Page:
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Author: Subject: Rules for attached flow
pigeondave

posted on 24/7/21 at 08:32 AM Reply With Quote
Rules for attached flow

Hi all,

I've been thinking about flow through the radiator for a while now and after watching this video https://youtu.be/YLtTl4wrO_A even more so.

They talk about the transition and not to have the angle too steep otherwise the flow becomes detached.

My question is, does anyone know a safe rule of thumb for ensuring attached flow.

My thinking is, when looking side on, if I know the height of the rad (navy line), and the distance away from the opening (lime line), I can draw a right angled triangle.

The angle of the hypotenuse (red line) should not be greater than XX degrees. Does anyone know what this should be?

I could then draw a radius to join the two ends of the triangle (radius is the card template which they're using indicated with black arrow).

But should this be a radius or an ellipse or a clothoid?



My thinking is that its a bit like designing mountain bike jumps, you can put a bit of maths into it and get something predictable and safe. Safe in this case is keeping the attached flow and having the intake work efficiently.

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PAULD

posted on 24/7/21 at 01:49 PM Reply With Quote
Look up a Clark y aerofoil and use the upper surface. These stall at about 16 degrees, but with such a small aspect ratio I think you might be worrying too much.
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pigeondave

posted on 24/7/21 at 03:34 PM Reply With Quote
quote:
Originally posted by PAULD
Look up a Clark y aerofoil and use the upper surface. These stall at about 16 degrees, but with such a small aspect ratio I think you might be worrying too much.


Thanks for that.

Not worrying, just bored and thought of something to look up.

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coyoteboy

posted on 25/7/21 at 08:47 AM Reply With Quote
If you're bored, play with OpenFOAM

[Edited on 25/7/21 by coyoteboy]





Report your local potholes, it actually works!

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Mr Whippy

posted on 25/7/21 at 02:14 PM Reply With Quote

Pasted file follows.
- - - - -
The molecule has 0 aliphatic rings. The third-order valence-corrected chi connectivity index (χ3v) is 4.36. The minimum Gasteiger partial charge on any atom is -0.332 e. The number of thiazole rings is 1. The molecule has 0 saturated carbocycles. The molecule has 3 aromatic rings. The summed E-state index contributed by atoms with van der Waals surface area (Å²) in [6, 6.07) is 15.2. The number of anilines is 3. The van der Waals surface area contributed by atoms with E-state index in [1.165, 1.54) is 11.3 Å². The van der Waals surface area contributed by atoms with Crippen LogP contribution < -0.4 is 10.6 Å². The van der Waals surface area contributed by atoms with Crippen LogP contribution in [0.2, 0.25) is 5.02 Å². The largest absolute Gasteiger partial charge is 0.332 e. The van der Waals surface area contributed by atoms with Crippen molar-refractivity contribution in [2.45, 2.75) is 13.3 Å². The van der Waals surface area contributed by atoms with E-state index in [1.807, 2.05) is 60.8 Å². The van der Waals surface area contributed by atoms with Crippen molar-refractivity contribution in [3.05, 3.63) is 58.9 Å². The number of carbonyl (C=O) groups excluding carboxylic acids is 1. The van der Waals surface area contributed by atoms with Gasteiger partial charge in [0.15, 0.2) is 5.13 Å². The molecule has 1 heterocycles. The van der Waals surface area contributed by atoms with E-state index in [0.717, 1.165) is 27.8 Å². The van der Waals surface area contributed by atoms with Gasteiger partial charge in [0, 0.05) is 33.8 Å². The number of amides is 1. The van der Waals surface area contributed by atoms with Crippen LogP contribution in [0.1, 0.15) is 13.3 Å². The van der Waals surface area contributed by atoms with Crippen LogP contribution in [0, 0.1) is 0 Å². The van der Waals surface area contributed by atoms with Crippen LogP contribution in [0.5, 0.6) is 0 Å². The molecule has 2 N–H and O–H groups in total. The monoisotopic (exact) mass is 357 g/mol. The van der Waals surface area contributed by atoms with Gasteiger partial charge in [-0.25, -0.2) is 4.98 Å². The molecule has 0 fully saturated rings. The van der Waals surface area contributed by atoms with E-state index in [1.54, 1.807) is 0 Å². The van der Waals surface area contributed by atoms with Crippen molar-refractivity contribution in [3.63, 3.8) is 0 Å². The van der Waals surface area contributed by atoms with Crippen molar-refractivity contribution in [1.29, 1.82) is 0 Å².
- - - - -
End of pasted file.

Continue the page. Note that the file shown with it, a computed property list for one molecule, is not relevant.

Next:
So you have this huge radiator but an inlet that looks about a quarter of the area. Air is going to rush in and slam the brakes on as the volume increases and resulting in a pathetic breeze through the core, even if the air remains attached.
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pigeondave

posted on 25/7/21 at 03:30 PM Reply With Quote
quote:
Originally posted by Mr Whippy
So you have this huge radiator but an inlet that looks about a quarter of the area. Air is going to rush in and slam the brakes on as the volume increases and resulting in a pathetic breeze through the core, even if the air remains attached.


That's why I'm interested in the science of it.
From what I've read (and not really understood) so far is that its about the change is static pressure across the core and not the dynamic pressure of the air.

The total pressure = dynamic pressure + static pressure.

There's a conservation of energy thing going on, so for you to increase the static pressure you need to reduce the dynamic pressure. I believe that the expansion does this.

If you read the youtube comments, someone has linked to a forumla SAE paper which shows that the sweet spot for openings might be 0.7 of the area of the rad.

Like I say, I'm still reading about it as its an area which interests me.

@MR Whippy maybe you could explain what the ideal radiator set up is. That way I could look at ideal, and work back to see what can be incorporated on the Fury?

I have my engine as far back as it can go so I could get the same bar across the rockers as what the BEC have. This has given me quite a bot of room to play with.

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pigeondave

posted on 25/7/21 at 03:36 PM Reply With Quote
quote:
Originally posted by coyoteboy
If you're bored, play with OpenFOAM

[Edited on 25/7/21 by coyoteboy]


Thanks for the link.
That looks like another level of complicated, I struggle enough with AutoCAD 360.
But one for the list if I get seriously bored and have time to do some modelling.

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indykid

posted on 25/7/21 at 09:00 PM Reply With Quote
7 degrees per surface

You might be ok on the bottom surface, but you won't maintain attached flow on the top





me? ambivalent? well, yes and no

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